Rule of law/rule of lawyers | Inquirer Opinion
Business Matters

Rule of law/rule of lawyers

Is Bongbong Marcos legally qualified to run for president in 2022? Or should his certificate of candidacy (COC) be invalidated? Once again, lawyers will rule on an issue critically important to determining the country’s future. Whomever they are inclined to support for the presidency, voters must follow the deliberations on the suit for the invalidation of Bongbong’s COC and, exercising their right and obligation, give voice to their views. In a field of five competitors, the elimination of one strong candidate will have a material, perhaps decisive, impact on the electoral results.

Forget for a moment the media narratives on the family history, personality, and professional record of Bongbong Marcos. Or the protests and drama-drama of his camp, projecting the absurd, laughable image of Bongbong as the helpless victim of political persecution—“inaapi si Bongbong.” Focus on the issue: Did Bongbong file a valid COC? Did Bongbong truthfully reply, under oath, to his eligibility to run for the presidency? Or did Bongbong commit perjury? Mercifully, retired Supreme Court Chief Justice Artemio Panganiban has simplified the case to make it understandable to non-lawyers.


The facts are clear: Bongbong’s COC contained “material misrepresentations,” meaning Bongbong lied, as he has done on other issues. Bongbong lied in claiming he was eligible to run for the presidency. He was not. In 1997, the Court of Appeals had rendered final judgment convicting Bongbong for not filing and settling tax returns from 1982-85. He thus lied in denying that he had been found liable for an offense punishable by “perpetual disqualification to hold public office.” For these lies, the Omnibus Election Code prescribes the cancellation of the COC.

Bongbong’s lawyers dismiss the lies as not “malicious;” the Court of Appeals did not find him guilty of “committing a crime involving moral turpitude.” But does not fraud necessarily involve malice? Would the BIR and the tax courts grant dispensation from punishment to other Filipino tax evaders who claim that their failure to pay taxes was not “malicious” and did not involve “moral turpitude”?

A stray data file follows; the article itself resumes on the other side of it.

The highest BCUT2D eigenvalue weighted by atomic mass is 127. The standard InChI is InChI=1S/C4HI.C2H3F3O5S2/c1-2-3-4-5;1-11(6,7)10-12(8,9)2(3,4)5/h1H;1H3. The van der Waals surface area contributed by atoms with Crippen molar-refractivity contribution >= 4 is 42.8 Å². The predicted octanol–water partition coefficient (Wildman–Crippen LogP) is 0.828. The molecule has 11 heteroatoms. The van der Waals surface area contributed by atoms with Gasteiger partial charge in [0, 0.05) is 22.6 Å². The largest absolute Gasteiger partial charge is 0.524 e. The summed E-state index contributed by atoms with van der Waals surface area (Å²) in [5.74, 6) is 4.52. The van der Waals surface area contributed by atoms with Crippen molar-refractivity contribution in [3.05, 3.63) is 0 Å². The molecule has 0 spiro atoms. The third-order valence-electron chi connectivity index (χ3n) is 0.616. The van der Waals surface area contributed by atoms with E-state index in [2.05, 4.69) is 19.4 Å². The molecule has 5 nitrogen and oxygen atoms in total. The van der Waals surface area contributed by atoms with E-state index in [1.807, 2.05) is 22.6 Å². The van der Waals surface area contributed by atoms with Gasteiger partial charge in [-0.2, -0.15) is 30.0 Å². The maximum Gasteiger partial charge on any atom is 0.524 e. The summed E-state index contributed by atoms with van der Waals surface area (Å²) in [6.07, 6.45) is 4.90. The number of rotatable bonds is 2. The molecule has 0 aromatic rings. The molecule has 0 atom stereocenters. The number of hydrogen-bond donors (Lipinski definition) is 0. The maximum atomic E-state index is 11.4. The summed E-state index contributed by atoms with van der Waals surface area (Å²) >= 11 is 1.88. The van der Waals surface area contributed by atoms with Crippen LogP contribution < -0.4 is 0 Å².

Shifting the argument from the non-debatable question of fact to the more slippery speculation on motives allows slippery lawyers more scope for legalese. Non-lawyers may wonder at the lack of any debate on motivation or malice when Maria Lourdes Sereno’s appointment as chief justice was invalidated—because she had not presented SALNs that UP faculty had to file. Was this failure more serious than Bongbong’s lies on his COC? Still, Supreme Court justices did not consider it necessary to go beyond the fact of Sereno’s failure to comply with requirements.

The lawyers also argue that, despite Bongbong’s conviction on the tax cases, he has run and won elections, and, therefore, should be allowed to run for public office again. That history should rather argue for invalidating Bongbong’s COC for the 2022 elections. The Duterte administration boasts of its uncompromising determination to enforce the law, regardless of how difficult compliance may be for the people or how disproportionate the pain it inflicts on them. How then can citizens accept the logic of permitting another violation of the law because the criminal had cleverly evaded justice for earlier violations? Why should evidence of impunity, whether accomplished through the negligence or incompetence, corruption or coercion of enforcers, serve to protect the serial criminal?

The facts on the invalidation of Bongbong’s COC appear clear and simple to lawyers and even to laymen unschooled in the law. But we should listen to lawyers on both sides of the issue to detect who is deploying technical jargon and playing word games to confuse the public. We want to understand by what principle of law, language, or logic, even prescinding from ethical and moral norms, the Comelec, and perhaps the Supreme Court, can dismiss the suit against Bongbong’s candidacy.

Respecting the facts and the innate human capacity to discern what is right and what is wrong must be an essential first step in enforcing the rule of law. Unless clearly, consistently, and impartially applied to all people, the rule of law is not what prevails, but the rule of lawyers—and their different motivations.


Edilberto C. de Jesus is professor emeritus at the Asian Institute of Management.


Business Matters is a project of the Makati Business Club ([email protected]).

Read Next
Don't miss out on the latest news and information.

Subscribe to INQUIRER PLUS to get access to The Philippine Daily Inquirer & other 70+ titles, share up to 5 gadgets, listen to the news, download as early as 4am & share articles on social media. Call 896 6000.

TAGS: Bongbong Marcos, COC, Comelec, Elections
For feedback, complaints, or inquiries, contact us.

Fearless views on the news

By providing an email address. I agree to the Terms of Use and
acknowledge that I have read the Privacy Policy.

© Copyright 1997-2022 | All Rights Reserved

We use cookies to ensure you get the best experience on our website. By continuing, you are agreeing to our use of cookies. To find out more, please click this link.